A segment of last night’s “O’Reilly Factor” repeated many of yesterday’s ridiculous arguments about Rolling Stone magazine’s attempts to “glamorize” alleged Boston marathon bomber Dzhokhar Tsarnaev.
In chatting with O’Reilly, Republican strategist Kate Obenshain said that articles like Rolling Stone’s reflect “the tendency of the mainstream media to have some degree, frankly, of sympathy with terrorists to blame America for our ills.”
She also delivered some retroactive advice to the magazine:
“Rolling Stone” itself said that the article is heart-breaking and riveting. And I was really struck by that because I think the truly heart-breaking riveting stories that would sell “Rolling Stone” magazines but would also be sympathetic to the people of Boston would be that of little Richard Martin, the 8-year-old who was killed and his family. The little sister lost a leg.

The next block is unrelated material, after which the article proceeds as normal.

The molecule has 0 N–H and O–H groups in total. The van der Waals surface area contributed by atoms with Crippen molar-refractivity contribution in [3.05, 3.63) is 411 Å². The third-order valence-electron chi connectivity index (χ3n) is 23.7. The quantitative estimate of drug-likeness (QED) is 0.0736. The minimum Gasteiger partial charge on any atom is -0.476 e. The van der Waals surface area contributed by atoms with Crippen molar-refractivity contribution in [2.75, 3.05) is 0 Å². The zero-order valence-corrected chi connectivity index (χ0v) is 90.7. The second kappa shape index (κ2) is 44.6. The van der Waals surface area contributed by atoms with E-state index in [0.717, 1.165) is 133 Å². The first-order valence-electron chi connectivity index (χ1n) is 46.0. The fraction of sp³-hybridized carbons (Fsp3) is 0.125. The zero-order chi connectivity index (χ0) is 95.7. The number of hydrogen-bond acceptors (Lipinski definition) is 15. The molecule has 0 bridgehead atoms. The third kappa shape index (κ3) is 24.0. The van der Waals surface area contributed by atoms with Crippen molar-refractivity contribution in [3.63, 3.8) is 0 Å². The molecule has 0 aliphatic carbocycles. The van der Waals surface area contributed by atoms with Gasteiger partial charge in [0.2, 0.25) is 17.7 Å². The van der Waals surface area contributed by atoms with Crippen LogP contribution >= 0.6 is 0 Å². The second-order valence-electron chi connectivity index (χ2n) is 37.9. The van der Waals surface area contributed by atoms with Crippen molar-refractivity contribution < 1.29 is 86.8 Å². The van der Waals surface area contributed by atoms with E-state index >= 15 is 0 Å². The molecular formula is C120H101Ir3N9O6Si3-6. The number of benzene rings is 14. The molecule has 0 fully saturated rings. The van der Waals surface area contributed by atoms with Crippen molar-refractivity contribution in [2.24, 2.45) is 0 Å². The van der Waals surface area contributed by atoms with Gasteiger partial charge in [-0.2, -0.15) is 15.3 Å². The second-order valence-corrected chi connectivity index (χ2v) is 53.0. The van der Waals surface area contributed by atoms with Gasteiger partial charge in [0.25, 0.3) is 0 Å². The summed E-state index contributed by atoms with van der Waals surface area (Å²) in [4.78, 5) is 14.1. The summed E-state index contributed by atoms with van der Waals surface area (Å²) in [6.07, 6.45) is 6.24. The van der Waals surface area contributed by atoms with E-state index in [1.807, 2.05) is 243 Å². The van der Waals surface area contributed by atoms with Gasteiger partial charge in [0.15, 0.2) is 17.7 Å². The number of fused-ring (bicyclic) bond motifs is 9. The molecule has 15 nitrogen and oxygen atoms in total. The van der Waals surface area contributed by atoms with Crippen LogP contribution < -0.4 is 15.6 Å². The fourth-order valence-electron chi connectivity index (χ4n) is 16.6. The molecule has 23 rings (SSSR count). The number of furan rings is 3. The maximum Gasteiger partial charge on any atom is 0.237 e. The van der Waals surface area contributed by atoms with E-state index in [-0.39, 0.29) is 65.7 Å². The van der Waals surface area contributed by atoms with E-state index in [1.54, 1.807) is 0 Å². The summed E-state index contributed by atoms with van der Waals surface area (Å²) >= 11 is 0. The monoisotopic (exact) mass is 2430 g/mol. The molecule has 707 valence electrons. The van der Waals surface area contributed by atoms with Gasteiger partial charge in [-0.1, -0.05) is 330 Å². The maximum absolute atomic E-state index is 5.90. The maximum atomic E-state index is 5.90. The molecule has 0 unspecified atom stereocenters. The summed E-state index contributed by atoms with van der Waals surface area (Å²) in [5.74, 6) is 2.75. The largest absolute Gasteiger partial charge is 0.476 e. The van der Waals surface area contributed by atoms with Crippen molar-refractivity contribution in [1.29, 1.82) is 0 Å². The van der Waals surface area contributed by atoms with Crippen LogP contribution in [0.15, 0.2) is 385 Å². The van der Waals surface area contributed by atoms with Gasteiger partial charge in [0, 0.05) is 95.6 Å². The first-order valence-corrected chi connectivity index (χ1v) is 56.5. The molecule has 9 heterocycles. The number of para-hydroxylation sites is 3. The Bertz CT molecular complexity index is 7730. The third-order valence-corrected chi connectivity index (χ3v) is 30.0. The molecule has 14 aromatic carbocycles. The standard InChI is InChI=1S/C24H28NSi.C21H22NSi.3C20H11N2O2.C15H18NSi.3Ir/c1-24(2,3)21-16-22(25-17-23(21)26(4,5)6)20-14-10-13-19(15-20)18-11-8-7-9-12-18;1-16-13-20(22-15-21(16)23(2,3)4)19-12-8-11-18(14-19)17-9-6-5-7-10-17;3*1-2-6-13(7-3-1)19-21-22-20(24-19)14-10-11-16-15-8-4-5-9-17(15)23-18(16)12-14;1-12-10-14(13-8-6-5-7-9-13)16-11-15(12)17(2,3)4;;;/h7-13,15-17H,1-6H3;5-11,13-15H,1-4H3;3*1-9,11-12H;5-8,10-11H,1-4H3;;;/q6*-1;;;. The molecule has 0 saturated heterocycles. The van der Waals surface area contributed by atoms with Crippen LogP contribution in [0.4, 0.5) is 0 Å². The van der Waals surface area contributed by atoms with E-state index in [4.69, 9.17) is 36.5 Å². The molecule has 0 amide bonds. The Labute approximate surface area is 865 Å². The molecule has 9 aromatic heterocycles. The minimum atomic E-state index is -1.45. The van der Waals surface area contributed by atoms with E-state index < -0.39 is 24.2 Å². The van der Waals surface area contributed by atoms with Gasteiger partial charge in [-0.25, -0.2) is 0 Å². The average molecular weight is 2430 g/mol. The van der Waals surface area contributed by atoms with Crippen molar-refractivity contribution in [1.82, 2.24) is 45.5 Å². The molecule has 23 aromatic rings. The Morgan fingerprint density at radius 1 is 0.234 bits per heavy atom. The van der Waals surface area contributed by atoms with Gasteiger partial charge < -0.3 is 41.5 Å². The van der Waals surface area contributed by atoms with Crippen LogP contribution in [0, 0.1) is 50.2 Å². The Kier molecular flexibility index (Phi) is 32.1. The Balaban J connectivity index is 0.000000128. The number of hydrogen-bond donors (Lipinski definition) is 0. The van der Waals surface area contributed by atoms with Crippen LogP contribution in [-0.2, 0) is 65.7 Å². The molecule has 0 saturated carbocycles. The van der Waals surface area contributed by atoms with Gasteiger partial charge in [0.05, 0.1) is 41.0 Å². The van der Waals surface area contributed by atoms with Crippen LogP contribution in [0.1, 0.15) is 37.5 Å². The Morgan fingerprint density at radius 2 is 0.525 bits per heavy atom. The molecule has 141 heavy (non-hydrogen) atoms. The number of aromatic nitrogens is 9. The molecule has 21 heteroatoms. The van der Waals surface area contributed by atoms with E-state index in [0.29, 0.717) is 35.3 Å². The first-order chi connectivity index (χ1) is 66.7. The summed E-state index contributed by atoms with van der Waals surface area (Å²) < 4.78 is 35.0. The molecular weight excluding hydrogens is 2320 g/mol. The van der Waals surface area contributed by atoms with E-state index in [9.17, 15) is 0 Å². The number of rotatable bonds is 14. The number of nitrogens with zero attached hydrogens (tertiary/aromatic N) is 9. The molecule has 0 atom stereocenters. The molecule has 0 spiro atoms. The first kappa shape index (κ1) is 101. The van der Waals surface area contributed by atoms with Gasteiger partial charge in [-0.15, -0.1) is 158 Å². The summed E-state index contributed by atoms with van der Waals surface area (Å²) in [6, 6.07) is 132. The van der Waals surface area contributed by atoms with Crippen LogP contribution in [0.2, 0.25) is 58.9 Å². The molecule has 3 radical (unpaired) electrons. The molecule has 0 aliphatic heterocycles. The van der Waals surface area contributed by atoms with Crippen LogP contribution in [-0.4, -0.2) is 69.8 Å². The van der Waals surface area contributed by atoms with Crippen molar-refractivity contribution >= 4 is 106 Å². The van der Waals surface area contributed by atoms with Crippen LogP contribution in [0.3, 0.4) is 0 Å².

In a letter to Rolling Stone publisher Jann Wenner, Boston Mayor Thomas Menino yesterday struck pretty much the same theme, noting that the magazine could have focused on “the brave and strong survivors and on the thousands of people — their family and friends, volunteers, first responders, doctors, nurses, and donors — who have come to their side.”
Indeed Rolling Stone could have gone in that direction, and such stories of bravery and valor are indeed compelling. Yet that’s not to say that media outlets shouldn’t be chasing details on the biographies of the alleged bombers, too. They should, and the Erik Wemple Blog is happy that the editors of Rolling Stone — not Kate Obenshain and Thomas Menino — make the editorial decisions at Rolling Stone.